Hack months instead of hack dayspermalink
Internal side projects don't have to take the whole day. Neither do you have to do them continuouly. Take some time when you have some slack time, need a break and want to do something else. You can always find some slack time when things are less hectic.
Because we are in the e-commerce space Black Friday is the biggest day of the year for us. We start our preparations already in September and things ramp up from there. It's a tough, busy, but exciting time. After Black Week things usually slow down a bit. Times like that are perfect opportunity to unwind and build something fun on the side. Something that you believe in.
Creating an internal tool is a perfect way to learn something new. Want to try out this new framework that you found? Go for it! Want to write it in a new language that you are curious about? Why not!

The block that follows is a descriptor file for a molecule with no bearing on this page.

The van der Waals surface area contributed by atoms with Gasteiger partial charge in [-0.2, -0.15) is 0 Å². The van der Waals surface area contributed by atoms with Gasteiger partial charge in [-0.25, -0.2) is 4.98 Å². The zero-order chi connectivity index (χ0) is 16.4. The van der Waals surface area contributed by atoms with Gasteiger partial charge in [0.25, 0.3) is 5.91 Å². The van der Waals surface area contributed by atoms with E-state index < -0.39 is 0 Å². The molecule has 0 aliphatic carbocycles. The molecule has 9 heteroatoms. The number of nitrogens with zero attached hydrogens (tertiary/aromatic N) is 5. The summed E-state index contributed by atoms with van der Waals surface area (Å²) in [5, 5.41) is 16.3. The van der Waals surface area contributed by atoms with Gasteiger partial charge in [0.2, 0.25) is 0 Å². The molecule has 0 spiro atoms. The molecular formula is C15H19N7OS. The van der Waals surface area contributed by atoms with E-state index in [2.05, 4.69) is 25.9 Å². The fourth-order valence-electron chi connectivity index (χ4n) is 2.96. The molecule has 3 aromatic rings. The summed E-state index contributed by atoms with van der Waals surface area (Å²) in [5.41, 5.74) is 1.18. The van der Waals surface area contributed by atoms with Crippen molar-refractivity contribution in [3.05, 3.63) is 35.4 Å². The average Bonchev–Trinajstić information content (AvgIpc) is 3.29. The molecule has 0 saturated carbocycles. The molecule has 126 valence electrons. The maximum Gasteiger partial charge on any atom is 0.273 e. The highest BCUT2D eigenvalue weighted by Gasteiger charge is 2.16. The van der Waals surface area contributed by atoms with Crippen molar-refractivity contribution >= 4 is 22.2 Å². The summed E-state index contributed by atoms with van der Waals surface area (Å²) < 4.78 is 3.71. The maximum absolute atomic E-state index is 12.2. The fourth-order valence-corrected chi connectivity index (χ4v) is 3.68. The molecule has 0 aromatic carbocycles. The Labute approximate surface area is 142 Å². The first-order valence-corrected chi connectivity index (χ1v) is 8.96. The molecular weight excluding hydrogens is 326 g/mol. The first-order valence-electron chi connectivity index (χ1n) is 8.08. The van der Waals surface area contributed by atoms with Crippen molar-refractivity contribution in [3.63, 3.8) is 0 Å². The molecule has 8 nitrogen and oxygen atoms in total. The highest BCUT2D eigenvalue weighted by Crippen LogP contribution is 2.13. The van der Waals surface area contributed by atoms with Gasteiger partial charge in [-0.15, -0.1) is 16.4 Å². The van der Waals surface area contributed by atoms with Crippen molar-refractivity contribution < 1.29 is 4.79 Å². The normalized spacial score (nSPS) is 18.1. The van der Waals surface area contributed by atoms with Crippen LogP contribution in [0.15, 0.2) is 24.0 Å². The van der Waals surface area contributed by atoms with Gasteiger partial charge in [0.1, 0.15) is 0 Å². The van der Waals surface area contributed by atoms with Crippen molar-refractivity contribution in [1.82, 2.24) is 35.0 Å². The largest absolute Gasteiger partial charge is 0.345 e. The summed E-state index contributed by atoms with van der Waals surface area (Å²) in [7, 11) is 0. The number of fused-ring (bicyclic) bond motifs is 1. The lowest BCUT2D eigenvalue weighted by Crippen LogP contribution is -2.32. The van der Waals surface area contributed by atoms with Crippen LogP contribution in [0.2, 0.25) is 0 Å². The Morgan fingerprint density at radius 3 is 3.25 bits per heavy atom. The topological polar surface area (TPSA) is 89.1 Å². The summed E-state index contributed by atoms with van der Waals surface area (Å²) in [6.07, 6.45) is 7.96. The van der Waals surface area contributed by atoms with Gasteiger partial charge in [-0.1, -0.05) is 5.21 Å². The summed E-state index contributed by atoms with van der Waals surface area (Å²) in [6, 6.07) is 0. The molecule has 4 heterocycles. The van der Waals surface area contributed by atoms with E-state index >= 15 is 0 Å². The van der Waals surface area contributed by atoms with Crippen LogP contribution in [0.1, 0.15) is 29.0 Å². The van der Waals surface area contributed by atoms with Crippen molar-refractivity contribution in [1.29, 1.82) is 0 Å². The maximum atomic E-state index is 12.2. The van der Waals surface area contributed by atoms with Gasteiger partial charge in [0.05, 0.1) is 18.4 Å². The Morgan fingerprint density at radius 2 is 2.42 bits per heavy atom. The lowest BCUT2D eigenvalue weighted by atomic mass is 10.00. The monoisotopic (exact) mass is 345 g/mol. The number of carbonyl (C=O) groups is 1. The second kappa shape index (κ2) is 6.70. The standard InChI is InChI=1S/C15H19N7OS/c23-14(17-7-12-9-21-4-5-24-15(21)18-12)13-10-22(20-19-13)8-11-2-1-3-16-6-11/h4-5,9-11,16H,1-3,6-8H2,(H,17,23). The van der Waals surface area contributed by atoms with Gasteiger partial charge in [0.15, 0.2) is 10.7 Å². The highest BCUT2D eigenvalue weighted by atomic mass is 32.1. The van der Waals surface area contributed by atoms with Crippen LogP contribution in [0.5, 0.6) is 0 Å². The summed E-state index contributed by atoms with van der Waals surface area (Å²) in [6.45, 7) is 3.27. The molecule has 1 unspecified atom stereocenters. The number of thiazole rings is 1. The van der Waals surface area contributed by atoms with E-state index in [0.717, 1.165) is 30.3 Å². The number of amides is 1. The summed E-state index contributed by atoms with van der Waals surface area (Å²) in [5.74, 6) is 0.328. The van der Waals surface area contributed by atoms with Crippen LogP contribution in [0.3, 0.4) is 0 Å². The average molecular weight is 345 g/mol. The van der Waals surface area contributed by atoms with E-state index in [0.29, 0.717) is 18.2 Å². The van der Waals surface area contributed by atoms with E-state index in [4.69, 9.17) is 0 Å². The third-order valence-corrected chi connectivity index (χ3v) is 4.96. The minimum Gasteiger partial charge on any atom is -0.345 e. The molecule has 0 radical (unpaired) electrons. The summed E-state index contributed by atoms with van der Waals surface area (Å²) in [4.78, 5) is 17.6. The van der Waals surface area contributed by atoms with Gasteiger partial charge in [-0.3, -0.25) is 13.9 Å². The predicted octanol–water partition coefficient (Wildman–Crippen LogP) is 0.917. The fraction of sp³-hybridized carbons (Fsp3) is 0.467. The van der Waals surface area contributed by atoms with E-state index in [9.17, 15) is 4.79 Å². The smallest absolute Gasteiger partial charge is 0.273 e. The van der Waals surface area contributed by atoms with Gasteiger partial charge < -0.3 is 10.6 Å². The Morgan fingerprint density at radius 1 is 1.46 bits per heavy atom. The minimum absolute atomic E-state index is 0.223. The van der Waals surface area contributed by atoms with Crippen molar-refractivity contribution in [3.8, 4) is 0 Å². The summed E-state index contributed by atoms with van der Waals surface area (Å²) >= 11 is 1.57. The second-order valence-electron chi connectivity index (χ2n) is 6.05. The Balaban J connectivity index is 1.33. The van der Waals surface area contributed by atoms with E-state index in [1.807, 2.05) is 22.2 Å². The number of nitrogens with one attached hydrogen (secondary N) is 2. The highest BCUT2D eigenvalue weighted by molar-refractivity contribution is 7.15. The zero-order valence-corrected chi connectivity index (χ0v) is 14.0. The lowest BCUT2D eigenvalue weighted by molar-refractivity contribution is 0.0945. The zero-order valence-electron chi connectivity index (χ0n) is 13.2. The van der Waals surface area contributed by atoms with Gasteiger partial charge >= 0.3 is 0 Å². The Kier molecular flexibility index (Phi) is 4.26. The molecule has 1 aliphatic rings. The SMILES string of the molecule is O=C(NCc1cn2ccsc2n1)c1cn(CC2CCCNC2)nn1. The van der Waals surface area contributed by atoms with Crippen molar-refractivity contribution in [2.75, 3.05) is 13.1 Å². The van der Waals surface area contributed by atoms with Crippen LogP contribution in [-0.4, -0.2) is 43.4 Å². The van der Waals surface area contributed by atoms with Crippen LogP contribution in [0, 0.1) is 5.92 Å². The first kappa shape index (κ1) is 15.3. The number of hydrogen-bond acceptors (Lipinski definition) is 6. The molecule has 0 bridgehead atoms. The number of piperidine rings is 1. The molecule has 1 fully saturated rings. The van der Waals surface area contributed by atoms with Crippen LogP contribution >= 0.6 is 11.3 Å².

Want to build something, but don't know what? Talk to people outside your department. Observe things in daily work.
One easy way that is almost always appreciated by people is some kind of visualization app. Connect different systems together. Massage the data and make it easy to present and understand. Maybe a dashboard?
Below is a screenshot of such app. At Ingrid with work with e-commerce deliveries and our work is not always visible. I spent a couple of days to create a visualisation dashboard that let us watch deliveries in near realtime.
The app itself is ridiculously simple. The backend API server is one Golang file that taps into our existing Pubsub flow and displays the data we already have flowing in our systems in a web app built with RxJS and Svelte. It's also incredibly soothing to watch, especially during Black Week.
Internal apps like these are not mission critical. They are helpers. Therefore it's totally fine to try some new technology if you feel like it. You don't have to write tests either if you don't want too, because it's a hack, an experiment.